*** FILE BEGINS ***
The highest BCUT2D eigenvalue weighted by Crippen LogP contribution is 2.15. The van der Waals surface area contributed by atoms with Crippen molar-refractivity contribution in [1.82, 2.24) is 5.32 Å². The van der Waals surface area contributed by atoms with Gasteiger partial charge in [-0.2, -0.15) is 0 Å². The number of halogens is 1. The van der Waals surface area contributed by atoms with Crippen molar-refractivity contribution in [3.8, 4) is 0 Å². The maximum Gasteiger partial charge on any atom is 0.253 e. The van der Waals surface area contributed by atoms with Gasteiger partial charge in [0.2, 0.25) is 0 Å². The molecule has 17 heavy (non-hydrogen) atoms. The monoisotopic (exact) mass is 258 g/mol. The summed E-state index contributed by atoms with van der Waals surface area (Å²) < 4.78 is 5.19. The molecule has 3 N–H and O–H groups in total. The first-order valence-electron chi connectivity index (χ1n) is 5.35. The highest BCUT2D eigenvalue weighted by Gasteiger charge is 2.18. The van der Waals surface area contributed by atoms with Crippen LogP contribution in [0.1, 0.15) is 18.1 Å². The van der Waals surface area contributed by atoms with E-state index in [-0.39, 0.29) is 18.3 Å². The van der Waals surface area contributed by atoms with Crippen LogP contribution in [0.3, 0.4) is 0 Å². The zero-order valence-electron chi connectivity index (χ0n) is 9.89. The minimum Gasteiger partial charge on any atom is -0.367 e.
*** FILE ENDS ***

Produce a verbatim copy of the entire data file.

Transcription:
The highest BCUT2D eigenvalue weighted by Crippen LogP contribution is 2.15. The van der Waals surface area contributed by atoms with Crippen molar-refractivity contribution in [1.82, 2.24) is 5.32 Å². The van der Waals surface area contributed by atoms with Gasteiger partial charge in [-0.2, -0.15) is 0 Å². The number of halogens is 1. The van der Waals surface area contributed by atoms with Crippen molar-refractivity contribution in [3.8, 4) is 0 Å². The maximum Gasteiger partial charge on any atom is 0.253 e. The van der Waals surface area contributed by atoms with Gasteiger partial charge in [0.2, 0.25) is 0 Å². The molecule has 17 heavy (non-hydrogen) atoms. The monoisotopic (exact) mass is 258 g/mol. The summed E-state index contributed by atoms with van der Waals surface area (Å²) < 4.78 is 5.19. The molecule has 3 N–H and O–H groups in total. The first-order valence-electron chi connectivity index (χ1n) is 5.35. The highest BCUT2D eigenvalue weighted by Gasteiger charge is 2.18. The van der Waals surface area contributed by atoms with Crippen LogP contribution in [0.1, 0.15) is 18.1 Å². The van der Waals surface area contributed by atoms with E-state index in [-0.39, 0.29) is 18.3 Å². The van der Waals surface area contributed by atoms with Crippen LogP contribution in [0.3, 0.4) is 0 Å². The zero-order valence-electron chi connectivity index (χ0n) is 9.89. The minimum Gasteiger partial charge on any atom is -0.367 e.